If we are truly interested in protecting the taxpayer, we should, first, end the ability of the Federal Reserve to bailout companies, and second, as quickly as possible remove any government involvement in these companies.  Having the government appoint board directors only further entangles the government into our financial system; and if Fannie and Freddie are a good guide, actually increases the chances of future bailouts.

Housing Bailouts: Lessons Not Learned

The housing boom and bust that occurred earlier in this decade resulted from efforts by Fannie Mae and Freddie Mac — the government sponsored enterprises with implicit backing from taxpayers — to extend mortgage credit to high-risk borrowers. This lending did not impose appropriate conditions on borrower income and assets, and it included loans with minimal down payments. We know how that turned out.

Did U.S. policymakers learn their lessons from this debacle and stop subsidizing mortgage lending to risky borrowers? NO. Instead, the Federal Housing Authority lept into the breach:

The FHA insures private lenders against defaults on certain home mortgages, an inducement to make such loans. Insurance from the New Deal-era agency has enabled lending to buyers who can’t make a big down payment or who want to refinance but have little equity. Most private lenders have sharply curtailed credit to those borrowers.

In the past two years, the number of loans insured by the FHA has soared and its market share reached 23% in the second quarter, up from 2.7% in 2006, according to Inside Mortgage Finance. FHA-backed loans outstanding totaled $429 billion in fiscal 2008, a number projected to hit $627 billion this year.

And what is the result of this surge in FHA insurance?

The Federal Housing Administration, hit by increasing mortgage-related losses, is in danger of seeing its reserves fall below the level demanded by Congress, according to government officials, in a development that could raise concerns about whether the agency needs a taxpayer bailout.

This is madness. Repeat after me: TANSTAAFL (There ain’t no such thing as a free lunch).

C/P Libertarianism, from A to Z

Fear of Freedom Leaves Only Faith Healing for Our Schools

Historian Diane Ravitch drives me nuts. She has written numerous, terrific books chronicling the ills of government control of education, including the wrenching social conflict it has caused; the ejection of meaningful content from textbooks and tests it has required; and the dominance of educrats over parents and children it has enabled. She has been, essentially, the official historian of government-schooling’s failure. And yet, in a new blog interview with journalist John Merrow, she appears not to comprehend the most important lesson her copious works have to offer: that government education is doomed to fail.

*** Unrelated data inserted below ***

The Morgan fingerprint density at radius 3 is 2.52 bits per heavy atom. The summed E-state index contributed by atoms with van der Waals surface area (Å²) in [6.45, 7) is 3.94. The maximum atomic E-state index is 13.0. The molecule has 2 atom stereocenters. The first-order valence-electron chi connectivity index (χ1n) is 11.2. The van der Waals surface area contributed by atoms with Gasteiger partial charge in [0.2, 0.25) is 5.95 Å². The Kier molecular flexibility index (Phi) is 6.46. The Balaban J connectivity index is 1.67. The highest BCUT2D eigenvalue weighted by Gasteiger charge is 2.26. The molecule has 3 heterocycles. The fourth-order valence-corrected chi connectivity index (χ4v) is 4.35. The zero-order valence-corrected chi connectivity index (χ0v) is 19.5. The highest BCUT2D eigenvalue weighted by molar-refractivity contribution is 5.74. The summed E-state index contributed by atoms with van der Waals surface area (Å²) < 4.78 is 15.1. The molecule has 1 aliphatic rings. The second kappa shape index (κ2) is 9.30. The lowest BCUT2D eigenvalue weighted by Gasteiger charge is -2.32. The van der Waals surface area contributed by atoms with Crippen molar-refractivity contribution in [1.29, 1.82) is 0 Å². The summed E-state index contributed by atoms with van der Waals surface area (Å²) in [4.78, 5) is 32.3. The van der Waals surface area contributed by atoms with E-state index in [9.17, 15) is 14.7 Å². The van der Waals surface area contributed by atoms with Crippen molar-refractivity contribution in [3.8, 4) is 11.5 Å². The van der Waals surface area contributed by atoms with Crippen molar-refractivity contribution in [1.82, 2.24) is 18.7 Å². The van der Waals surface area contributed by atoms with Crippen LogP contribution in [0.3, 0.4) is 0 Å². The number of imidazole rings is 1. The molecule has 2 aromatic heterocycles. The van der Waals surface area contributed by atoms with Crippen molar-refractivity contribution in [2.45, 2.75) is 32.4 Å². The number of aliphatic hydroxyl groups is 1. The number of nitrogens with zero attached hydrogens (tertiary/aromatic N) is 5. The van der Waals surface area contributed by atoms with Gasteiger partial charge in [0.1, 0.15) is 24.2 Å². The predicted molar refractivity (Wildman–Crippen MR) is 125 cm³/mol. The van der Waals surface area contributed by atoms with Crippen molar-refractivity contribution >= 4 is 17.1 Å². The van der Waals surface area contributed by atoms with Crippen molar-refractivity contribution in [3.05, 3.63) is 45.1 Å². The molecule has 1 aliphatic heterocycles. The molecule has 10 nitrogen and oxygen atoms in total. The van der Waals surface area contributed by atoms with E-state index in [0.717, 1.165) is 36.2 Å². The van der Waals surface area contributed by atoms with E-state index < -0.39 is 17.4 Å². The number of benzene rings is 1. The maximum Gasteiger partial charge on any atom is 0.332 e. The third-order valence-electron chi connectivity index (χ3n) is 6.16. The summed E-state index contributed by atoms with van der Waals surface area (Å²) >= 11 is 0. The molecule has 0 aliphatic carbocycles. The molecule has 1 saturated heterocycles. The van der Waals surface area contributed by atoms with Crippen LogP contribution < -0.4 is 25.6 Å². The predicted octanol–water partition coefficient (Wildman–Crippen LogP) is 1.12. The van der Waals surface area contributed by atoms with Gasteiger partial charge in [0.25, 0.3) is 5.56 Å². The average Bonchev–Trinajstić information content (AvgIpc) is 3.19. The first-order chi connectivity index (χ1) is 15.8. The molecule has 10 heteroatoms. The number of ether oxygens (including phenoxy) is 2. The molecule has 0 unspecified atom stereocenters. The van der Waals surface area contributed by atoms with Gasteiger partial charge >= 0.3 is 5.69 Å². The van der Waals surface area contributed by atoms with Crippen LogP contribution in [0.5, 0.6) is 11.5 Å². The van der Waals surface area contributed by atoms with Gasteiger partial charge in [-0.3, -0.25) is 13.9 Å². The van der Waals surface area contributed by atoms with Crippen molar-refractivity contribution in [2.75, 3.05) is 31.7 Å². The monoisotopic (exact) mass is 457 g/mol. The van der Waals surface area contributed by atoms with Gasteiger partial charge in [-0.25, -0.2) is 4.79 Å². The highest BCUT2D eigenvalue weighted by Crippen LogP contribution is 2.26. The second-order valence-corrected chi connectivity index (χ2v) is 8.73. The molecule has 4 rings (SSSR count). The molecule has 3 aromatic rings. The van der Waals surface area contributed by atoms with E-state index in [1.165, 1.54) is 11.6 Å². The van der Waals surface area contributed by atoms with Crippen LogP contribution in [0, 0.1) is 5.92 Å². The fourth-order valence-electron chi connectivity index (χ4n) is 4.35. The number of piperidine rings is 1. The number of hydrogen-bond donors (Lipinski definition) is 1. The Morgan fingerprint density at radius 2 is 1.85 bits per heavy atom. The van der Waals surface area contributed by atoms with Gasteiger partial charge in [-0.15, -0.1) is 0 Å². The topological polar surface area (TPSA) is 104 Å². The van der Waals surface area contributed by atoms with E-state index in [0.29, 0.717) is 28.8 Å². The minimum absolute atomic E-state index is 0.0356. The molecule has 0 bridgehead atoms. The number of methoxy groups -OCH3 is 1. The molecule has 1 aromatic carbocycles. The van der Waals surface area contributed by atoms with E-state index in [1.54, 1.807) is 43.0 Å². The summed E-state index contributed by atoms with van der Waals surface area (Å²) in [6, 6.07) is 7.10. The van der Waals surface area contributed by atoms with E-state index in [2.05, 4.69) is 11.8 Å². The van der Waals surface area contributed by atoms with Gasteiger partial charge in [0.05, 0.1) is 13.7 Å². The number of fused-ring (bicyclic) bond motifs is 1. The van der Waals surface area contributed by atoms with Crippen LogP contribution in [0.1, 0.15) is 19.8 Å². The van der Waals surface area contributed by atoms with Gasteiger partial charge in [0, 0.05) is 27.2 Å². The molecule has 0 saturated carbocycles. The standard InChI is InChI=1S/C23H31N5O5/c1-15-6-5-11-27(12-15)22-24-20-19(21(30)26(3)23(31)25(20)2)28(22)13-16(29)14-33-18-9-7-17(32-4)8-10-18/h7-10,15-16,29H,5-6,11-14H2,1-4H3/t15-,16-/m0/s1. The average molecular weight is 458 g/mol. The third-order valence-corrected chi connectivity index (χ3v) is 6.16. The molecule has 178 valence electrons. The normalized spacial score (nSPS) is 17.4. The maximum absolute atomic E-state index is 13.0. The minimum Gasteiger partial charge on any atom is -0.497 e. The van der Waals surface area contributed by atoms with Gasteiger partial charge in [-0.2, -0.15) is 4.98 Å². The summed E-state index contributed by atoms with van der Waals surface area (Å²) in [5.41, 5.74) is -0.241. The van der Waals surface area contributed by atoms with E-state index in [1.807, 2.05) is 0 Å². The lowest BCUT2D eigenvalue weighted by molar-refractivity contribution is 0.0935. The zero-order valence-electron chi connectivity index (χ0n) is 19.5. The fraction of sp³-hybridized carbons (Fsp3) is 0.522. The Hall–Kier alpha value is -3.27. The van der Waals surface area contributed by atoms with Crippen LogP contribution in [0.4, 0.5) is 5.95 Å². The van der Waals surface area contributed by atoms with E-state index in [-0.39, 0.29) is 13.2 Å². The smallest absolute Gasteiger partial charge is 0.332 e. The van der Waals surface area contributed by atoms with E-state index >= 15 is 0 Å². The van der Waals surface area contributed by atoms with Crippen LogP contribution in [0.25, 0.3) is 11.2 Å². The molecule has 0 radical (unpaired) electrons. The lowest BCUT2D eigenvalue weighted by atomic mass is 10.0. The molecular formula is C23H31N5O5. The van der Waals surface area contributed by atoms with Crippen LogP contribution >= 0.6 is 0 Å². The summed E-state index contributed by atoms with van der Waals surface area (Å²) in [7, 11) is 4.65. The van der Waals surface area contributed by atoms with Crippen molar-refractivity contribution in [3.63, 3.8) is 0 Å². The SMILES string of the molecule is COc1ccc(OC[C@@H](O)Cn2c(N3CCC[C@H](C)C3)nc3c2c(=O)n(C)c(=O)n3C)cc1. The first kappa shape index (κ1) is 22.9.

Why the huge disconnect between her historiography and willingness to act on its clear implications? Because, it appears, as much as she knows that government schooling fails, she fears educational freedom even more. “Privatization,” in her mind, is simply too dangerous:

I remember your saying in an interview years ago that you favored public schools but not the public school system that we have.  In New Orleans Paul Vallas has called for ‘a system of schools, not a school system.’  What’s your ideal approach?  Are we moving in that direction?

If “a system of schools” means that the public schools should be handed over to anyone who wants to run a school, then I think we are headed in the wrong direction. Privatization will not help us achieve our goals. We know from the recent CREDO study at Stanford that charter schools run the gamut from excellent to abysmal, and many studies have found that charters, on average, produce no better results than the regular public schools. Deregulation nearly destroyed our economy in the past decade, and we better be careful that we don’t destroy our public schools too.

Unfortunately, while Prof. Ravitch knows a gigantic amount about education history, she exhibits precious little understanding of freedom or its economic subset, free markets. For one thing, charter schooling – a system by which public schools are given a right to exist and largely held accountable by government – isn’t even close to “privatization,” if by that we mean taking control from government and giving it to free, “private” individuals. Worse, Ravitch evinces a reflexive and, frankly, simplistic fear of free markets in hyperbolically asserting that “deregulation nearly destroyed our economy in the past decade.” I’d strongly suggest that she explore some non-education history – for instance, that of government-sponsored institutions such as Fannie Mae and Freddie Mac; federal laws such as the Community Reinvestment Act; and federal regulation – before making any such over-the-top declaration again.

Ultimately, it seems likely that Prof. Ravitch fails to grasp – or, perhaps, to intuitively feel – how freedom works, and hence she fears it. Like many people, maybe she’s just not comfortable with seemingly ethereal spontaneous order, and needs to have some higher power pulling the strings to feel safe. Perhaps she fails to see how freedom, by fostering competition and innovation, produces all of the wonderful things we take for granted. Maybe she doesn’t really understand that it is due to freedom that we have an abundance of computers, coffee cups, cars, houses, package delivery services, miracle drugs, and pencils, not to mention religious pluralism, marketplaces of idea, and even happiness.